ECB to start offloading debt to fight inflation

FRANKFURT, Dec 2 (Reuters) - The European Central Bank is all but certain to start offloading some of its 5 trillion euro ($5.3 trillion) bond stash next year as it ramps up efforts to bring down record-high inflation in the euro zone.

Along with a continuing streak of interest rate increases, it hopes so-called quantitative tightening, or QT, will raise borrowing costs and thereby slow demand for goods and services across the 19 countries that use the euro.

The policy shift will be historic, after the ECB spent nearly a decade doing the exact opposite via multiple stimulus programmes that kept the euro zone economy afloat through sequential crises.

It also poses a challenge to governments that have relied on the ECB as a major lender for years, particularly in the bloc's indebted south.

The ECB will lay out the "key principles" of the QT programme on Dec 15, with kick-off expected in the first few months of 2023.

Here are the main questions investors are asking about the ECB's plans.


At a general level, quantitative tightening is supposed to be a mirror image of the quantitative easing (QE) policies that have dominated the past decade.

Under QE, the ECB drove down borrowing costs by buying government bonds, hoping this would spur banks and other investors to put their money to more fruitful use, such as financing companies.

Through quantitative tightening, the ECB will mop up the liquidity created by QE by shedding its bond holdings.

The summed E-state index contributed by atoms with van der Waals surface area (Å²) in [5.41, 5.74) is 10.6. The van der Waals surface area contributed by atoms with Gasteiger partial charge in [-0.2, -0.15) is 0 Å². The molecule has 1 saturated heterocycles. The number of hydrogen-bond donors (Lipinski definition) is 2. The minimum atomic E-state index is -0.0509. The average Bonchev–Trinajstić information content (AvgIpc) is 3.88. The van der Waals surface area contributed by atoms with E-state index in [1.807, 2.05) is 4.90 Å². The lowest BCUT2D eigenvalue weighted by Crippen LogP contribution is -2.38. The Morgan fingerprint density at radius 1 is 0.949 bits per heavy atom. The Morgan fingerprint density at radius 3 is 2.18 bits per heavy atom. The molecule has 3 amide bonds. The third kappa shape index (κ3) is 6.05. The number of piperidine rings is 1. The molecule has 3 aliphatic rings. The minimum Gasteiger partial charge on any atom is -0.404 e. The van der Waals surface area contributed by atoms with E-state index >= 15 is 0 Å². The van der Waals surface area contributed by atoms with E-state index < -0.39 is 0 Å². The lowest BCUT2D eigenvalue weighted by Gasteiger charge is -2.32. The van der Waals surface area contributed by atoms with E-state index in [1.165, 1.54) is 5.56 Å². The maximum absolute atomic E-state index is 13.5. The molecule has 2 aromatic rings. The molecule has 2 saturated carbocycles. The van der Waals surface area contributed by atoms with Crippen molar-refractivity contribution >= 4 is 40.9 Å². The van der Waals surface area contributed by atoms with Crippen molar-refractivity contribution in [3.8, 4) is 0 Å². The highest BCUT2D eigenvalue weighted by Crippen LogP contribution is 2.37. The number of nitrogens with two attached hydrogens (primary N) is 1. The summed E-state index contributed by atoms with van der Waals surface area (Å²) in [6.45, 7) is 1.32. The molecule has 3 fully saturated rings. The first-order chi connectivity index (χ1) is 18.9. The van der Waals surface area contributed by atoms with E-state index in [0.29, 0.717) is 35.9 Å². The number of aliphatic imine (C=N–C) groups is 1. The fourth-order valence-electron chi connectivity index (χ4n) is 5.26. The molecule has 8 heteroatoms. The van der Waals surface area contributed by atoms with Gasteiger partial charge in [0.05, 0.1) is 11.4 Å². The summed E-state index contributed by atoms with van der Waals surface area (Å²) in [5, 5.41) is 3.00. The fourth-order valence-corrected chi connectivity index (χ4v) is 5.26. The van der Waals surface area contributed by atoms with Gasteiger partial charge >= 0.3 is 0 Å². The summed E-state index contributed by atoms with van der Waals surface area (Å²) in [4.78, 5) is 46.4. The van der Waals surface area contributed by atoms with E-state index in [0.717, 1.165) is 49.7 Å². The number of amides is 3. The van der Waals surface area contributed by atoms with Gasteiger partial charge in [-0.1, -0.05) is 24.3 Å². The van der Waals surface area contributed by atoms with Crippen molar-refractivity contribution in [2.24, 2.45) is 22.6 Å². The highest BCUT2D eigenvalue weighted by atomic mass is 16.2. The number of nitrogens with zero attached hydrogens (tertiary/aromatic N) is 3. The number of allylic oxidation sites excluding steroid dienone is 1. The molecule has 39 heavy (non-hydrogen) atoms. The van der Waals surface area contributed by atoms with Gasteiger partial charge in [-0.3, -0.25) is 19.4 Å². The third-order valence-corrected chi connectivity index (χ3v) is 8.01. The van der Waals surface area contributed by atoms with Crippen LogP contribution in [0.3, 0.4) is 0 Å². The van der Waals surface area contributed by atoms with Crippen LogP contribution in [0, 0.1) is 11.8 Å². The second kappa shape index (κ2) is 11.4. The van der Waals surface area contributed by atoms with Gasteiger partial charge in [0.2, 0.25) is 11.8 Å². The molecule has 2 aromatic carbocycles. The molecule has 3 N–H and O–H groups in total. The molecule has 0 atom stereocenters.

This should raise the cost of money and cool credit and investment.


The ECB has hinted that it doesn't plan to sell its bonds but will instead simply stop replacing some of those that mature, as the U.S. Federal Reserve did when it started its own QT programme earlier this year.

The Fed said it would only reinvest proceeds from maturing bonds exceeding a certain monthly threshold.


Probably not, as monthly redemptions from the ECB's Asset Purchase Programme range from 17.8 billion euros next August to 52.7 billion euros in October.

That means it might need to use a percentage of redemptions as its yardstick or smooth reinvestments across several months, as it has done in the past.

But ECB policymakers have been adamant that they want QT to be predictable and gradual, so don't expect too much variation.

The idea is to put it on autopilot so that policymakers will not have to make regular decisions on the pace of redemptions, ensuring interest rates will remain their key tool.


The ECB bought 3.3 trillion euros worth of assets under APP, most of which are government bonds.

These have an average maturity of just over seven years and analysts expect the ECB to reduce its portfolio by only 15-20 billion euros per month on average. That means it will take the ECB a long time to run down its balance sheet if it doesn't sell assets.

The ECB also has a separate Pandemic Emergency Purchase Programme, worth 1.7 trillion euros. It has said it will keep reinvesting proceeds from that scheme until the end of 2024.


The ECB has been a major buyer of government bonds since 2015. For some months at the height of the pandemic, it was buying more sovereign debt than countries were issuing.

This is set to change under QT, forcing euro zone governments - most of which are still running deficits - to raise money from private investors.

UniCredit estimates the market will need to absorb an additional 500 billion euros' worth of euro zone government bonds next year, the biggest increase since 2010.


Markets seem to have already priced in some QT, with yields on government bonds across the euro zone climbing to multi-year highs in September before a pullback in recent weeks.

Germany's 10-year bonds are currently yielding 1.8% compared to minus 0.4% a year ago while similar bonds for highly indebted Italy are at 3.7%.

But the ECB has already provided a safety net for these countries, in the form of a scheme that would let it buy unlimited amounts of their bonds if the market seized up. ($1 = 0.9497 euros)
Reporting by Francesco Canepa; Editing by Catherine Evans

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